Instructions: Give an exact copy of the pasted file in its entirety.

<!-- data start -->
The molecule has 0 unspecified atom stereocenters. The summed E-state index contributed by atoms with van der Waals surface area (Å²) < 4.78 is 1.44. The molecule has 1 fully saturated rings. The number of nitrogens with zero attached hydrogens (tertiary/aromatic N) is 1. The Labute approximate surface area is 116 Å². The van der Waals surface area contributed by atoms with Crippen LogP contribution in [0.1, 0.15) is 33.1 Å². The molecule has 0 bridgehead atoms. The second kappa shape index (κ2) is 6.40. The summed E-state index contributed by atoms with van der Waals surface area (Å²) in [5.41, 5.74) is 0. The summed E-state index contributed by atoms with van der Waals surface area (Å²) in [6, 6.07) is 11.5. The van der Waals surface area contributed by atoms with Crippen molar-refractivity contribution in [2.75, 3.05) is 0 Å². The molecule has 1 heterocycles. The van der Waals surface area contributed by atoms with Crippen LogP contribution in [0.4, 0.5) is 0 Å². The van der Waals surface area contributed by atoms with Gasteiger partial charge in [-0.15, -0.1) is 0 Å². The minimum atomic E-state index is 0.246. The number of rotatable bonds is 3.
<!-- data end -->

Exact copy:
The molecule has 0 unspecified atom stereocenters. The summed E-state index contributed by atoms with van der Waals surface area (Å²) < 4.78 is 1.44. The molecule has 1 fully saturated rings. The number of nitrogens with zero attached hydrogens (tertiary/aromatic N) is 1. The Labute approximate surface area is 116 Å². The van der Waals surface area contributed by atoms with Crippen LogP contribution in [0.1, 0.15) is 33.1 Å². The molecule has 0 bridgehead atoms. The second kappa shape index (κ2) is 6.40. The summed E-state index contributed by atoms with van der Waals surface area (Å²) in [5.41, 5.74) is 0. The summed E-state index contributed by atoms with van der Waals surface area (Å²) in [6, 6.07) is 11.5. The van der Waals surface area contributed by atoms with Crippen molar-refractivity contribution in [2.75, 3.05) is 0 Å². The molecule has 1 heterocycles. The van der Waals surface area contributed by atoms with Crippen LogP contribution in [0.4, 0.5) is 0 Å². The van der Waals surface area contributed by atoms with Gasteiger partial charge in [-0.15, -0.1) is 0 Å². The minimum atomic E-state index is 0.246. The number of rotatable bonds is 3.